What's News? The GOP Decides

Friday's Wall Street Journal offered up a tick-tock on the Dubai debacle and circled back to mid-February when the issue first began to simmer across party lines. The paper painted Sen. Chuck Schumer, D-N.Y., as one of the early Paul Reveres; he was quoted in the first AP story on the dubious deal and he held a handful of February press conferences criticizing the White House deal. It was Schumer, among others, according to the Journal, who "sparked" the "media firestorm."

I don't buy it, because Schumer's early port press conferences were not unlike the countless other Q&A's Democrats have held over the last six years; press conferences that raised serious questions about the policies and competency of the Bush White House, and press conferences that for the most part were completely ignored by Beltway media elites. The only, only, only reason the port story broke big was because Republicans turned on the White House. That's what made it newsworthy. Throughout the Bush presidency there's been a very simple formula for defining what's news -- if Republicans say it's news, than it is. Democrats are largely irrelevant. (Yes, Democrats are the minority party, but being in the minority didn't stop reporters from camping outside GOP Congressional offices during the Clinton years, eagerly amplifying whatever allegation the caucus had hatched the night before.)

Recall the Harriet Miers nomination when Democrats raised immediate objections. Only after conservatives announced the choice was not worthy of the highest court was it all hands on deck for Beltway reporters. Same with the Dubai port deal and now the same is true with Bush's crumbling job approval ratings. With Republicans officially spooked by the White House's losing streak the topic is only now considered big news, despite the fact Bush has been unusually unpopular throughout his second term. On Inauguration Day 2005, Bush boasted the lowest job approval rating of any newly elected two-term president in modern history, yet the press played dumb at the time. (Bush's slight standing with the public was mentioned only four times during TV's day-long Inauguration gab-fest, according to TvEyes.) Back then Republicans were offering Bush their full support, so the press politely passed on examining the president's falling star.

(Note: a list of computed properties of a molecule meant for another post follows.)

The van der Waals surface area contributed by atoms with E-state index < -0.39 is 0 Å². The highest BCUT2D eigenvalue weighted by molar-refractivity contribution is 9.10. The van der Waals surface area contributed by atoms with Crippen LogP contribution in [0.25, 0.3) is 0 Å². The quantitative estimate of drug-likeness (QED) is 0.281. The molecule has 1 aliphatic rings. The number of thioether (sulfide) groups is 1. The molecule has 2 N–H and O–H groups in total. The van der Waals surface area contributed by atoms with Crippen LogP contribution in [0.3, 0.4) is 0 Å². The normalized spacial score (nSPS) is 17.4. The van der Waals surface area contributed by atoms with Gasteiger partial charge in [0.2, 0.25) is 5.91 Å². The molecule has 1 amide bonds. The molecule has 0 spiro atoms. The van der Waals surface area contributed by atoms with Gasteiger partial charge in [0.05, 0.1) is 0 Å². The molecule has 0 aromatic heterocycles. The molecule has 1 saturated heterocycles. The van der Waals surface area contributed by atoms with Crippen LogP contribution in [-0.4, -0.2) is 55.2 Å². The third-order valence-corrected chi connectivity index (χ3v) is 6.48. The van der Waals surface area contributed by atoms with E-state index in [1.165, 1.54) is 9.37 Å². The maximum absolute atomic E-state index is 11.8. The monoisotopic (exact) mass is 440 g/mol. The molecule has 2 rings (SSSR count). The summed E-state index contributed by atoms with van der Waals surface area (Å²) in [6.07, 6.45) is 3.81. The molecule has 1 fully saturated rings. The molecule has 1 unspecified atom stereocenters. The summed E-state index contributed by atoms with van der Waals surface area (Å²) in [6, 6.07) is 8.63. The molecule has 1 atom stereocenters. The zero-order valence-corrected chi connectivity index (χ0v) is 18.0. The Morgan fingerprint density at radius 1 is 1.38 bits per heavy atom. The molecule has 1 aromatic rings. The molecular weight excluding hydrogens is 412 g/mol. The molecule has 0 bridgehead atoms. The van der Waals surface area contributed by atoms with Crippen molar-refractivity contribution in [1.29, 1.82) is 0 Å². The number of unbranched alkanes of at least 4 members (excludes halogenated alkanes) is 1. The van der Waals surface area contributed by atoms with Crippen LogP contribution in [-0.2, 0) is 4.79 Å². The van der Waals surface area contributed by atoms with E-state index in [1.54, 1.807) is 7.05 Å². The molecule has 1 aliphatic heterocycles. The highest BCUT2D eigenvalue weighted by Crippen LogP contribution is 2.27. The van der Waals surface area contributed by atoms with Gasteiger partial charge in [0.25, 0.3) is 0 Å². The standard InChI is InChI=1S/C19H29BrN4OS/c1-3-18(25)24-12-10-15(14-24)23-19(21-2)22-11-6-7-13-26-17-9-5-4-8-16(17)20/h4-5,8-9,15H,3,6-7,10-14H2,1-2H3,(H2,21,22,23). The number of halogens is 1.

Things have changed. But even now the debate over Bush's slow motion demise is being framed very narrowly, as in, What do Republicans think of Bush's unpopularity? On Sunday, the New York Times published two articles addressing Bush's lack of support. Combined, the two articles quoted 16 sources, all 16 were Republicans. Not one Democrat or even one neutral political observer, such as a poli-sci prof or think tank guru, was quoted. On Monday, the Washington Post published a page 1 piece that gently asked the question, Why are senior White House strategists suddenly so ineffective? (Answer: They're tired.) The article quoted six people; all of them Republicans. And this week's Time magazine addresses Bush's obvious political woes. The article quotes five sources; all of them Republicans. So between the Times, the Post and Time articles, 27 sources were quoted and not one Democrat or independent was ever asked to voice their opinion about Bush's sagging performance.

P.S. Yes, that's the same Time magazine that just last month, busy pushing a Bush-is-back narrative, announced the president had "found his voice" and that relieved White House aides "were smiling again" after a turbulent 2005. Oops.